Japan may bring up additional cases of possible abductions of Japanese nationals by North Korea if it finds sufficient evidence to back its claims, Foreign Ministry Press Secretary Hatsuhisa Takashima said Tuesday.
“If there are any cases in which the Japanese side considers there is good reason or rationale to believe this would be a possible suspected case of abduction by North Korea, then we may raise that issue in the course of discussions with the North Korean side,” Takashima said.
Additional cases would be brought up in October, when Japan and North Korea have agreed to resume negotiations to normalize diplomatic ties, as well as in the official-level talks to prepare for the resumption of negotiations.
Earlier in the day, Chief Cabinet Secretary Yasuo Fukuda separately suggested that the government’s official list of abductees to North Korea may grow, referring to numerous reports of people having disappeared from Japan in mysterious circumstances.
The remarks come as police and supporters of those abducted have begun rechecking lists of people who have disappeared in mysterious circumstances, suspecting they too may have been taken to North Korea.
“Even if we have little evidence, it would be possible for us to ask (Pyongyang) to look into missing the Japanese,” Fukuda said.
Takashima, the Foreign Ministry’s top spokesman, added that if considerable improvement is made in bilateral relations, Japan could raise the cases of missing Japanese with North Korea — even though there may not be sufficient reason to suspect they were kidnapped.
“It’s simply up to the situation surrounding the forthcoming talks with North Korea,” Takashima said.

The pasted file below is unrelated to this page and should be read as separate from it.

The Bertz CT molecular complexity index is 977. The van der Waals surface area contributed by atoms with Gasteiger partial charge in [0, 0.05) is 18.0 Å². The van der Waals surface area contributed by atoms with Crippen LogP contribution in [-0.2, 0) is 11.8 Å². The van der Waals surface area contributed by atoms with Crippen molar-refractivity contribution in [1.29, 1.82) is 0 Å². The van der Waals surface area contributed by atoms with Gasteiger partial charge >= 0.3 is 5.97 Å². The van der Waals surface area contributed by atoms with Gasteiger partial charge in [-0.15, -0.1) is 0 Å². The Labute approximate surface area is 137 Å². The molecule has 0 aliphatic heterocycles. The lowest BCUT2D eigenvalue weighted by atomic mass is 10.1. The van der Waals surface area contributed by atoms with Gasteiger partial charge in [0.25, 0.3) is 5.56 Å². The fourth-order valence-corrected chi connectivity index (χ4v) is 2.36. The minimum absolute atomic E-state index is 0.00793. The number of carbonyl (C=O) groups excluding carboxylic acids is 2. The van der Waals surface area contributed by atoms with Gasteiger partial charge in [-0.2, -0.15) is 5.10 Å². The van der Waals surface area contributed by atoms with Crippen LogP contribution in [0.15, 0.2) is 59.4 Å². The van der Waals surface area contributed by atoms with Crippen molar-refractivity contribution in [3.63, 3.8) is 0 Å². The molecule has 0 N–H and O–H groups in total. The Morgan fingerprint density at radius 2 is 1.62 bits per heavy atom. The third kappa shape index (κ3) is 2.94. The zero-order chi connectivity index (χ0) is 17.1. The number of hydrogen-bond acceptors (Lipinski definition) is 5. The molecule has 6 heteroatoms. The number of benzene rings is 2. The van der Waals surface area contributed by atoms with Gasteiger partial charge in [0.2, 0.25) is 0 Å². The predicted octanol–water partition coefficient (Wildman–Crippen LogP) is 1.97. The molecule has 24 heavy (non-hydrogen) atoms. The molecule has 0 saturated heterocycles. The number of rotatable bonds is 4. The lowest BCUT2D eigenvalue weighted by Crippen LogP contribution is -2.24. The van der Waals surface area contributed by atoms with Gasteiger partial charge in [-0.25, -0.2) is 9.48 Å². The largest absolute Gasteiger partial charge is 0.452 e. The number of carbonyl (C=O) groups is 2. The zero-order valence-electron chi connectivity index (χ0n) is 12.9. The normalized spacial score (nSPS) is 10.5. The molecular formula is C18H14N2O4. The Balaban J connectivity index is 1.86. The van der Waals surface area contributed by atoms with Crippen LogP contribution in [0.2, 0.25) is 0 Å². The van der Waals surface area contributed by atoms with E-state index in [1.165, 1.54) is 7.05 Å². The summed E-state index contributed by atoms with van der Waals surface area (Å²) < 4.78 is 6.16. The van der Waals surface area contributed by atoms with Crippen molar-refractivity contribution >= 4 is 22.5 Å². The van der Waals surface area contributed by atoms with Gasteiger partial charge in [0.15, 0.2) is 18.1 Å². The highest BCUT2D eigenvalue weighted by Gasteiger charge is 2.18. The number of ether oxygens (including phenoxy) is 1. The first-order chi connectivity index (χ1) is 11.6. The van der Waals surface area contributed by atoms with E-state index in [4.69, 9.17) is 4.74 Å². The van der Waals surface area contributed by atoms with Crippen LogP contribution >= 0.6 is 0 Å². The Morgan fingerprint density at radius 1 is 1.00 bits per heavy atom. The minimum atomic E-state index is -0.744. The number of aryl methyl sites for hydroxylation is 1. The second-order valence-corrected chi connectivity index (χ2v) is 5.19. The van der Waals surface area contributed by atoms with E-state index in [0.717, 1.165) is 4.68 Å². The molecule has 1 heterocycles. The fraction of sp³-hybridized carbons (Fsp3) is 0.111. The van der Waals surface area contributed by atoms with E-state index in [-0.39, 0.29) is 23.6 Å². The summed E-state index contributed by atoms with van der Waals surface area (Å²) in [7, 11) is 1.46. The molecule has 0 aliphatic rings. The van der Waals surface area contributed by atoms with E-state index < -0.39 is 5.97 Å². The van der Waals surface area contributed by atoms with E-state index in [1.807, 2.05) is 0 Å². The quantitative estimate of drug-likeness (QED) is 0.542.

North Korea may voluntarily provide information on the whereabouts of others in addition to those on whom Japan has asked for information, he suggested.
When Prime Minister Junichiro Koizumi and North Korean leader Kim Jong Il met in Pyongyang on Sept. 17, the North reported on the whereabouts of 13 Japanese, including three who were not on Tokyo’s official list of people believed abducted, prompting moves to recheck unsolved cases of missing people.
Before the summit, Japan had alleged North Korea abducted 11 Japanese nationals from Japan and Europe between 1977 and 1983, a charge that the Stalinist state denied. But in a dramatic turnaround at the summit, Kim admitted his country had abducted Japanese and apologized.
Fukuda said the government is considering setting up an office “in a day or two” to help relatives of the abductees, although it will not be located within the Foreign Ministry as previously planned.
He said the office would involve the Foreign Ministry along with many other governmental bodies.
The government has already decided to set up a special forum among related Cabinet members to address the abductions, Fukuda said, adding the assistance office would be linked to the forum.
Among the three abductees not on Japan’s official list is a woman believed to be Hitomi Soga, a female nurse who went missing from Sado Island in the Sea of Japan in 1978 along with her mother, Miyoshi.
In the wake of the revelations at the summit, families of at least four missing Japanese who are not on the official list have raised the possibility their relatives may have been abducted to North Korea.
They include Takashi Osawa, an engineering official at a prefectural agricultural office in Niigata Prefecture who went missing in 1974 at age 27, and Miho Yamamoto from Kofu, Yamanashi Prefecture, who went missing in 1984 at the age of 20.
The others are Minoru Tanaka, a former restaurant employee from Kobe who has been missing since going overseas in 1978 at the age of 28, and Kyoko Matsumoto, who went missing at age 29 in 1977.
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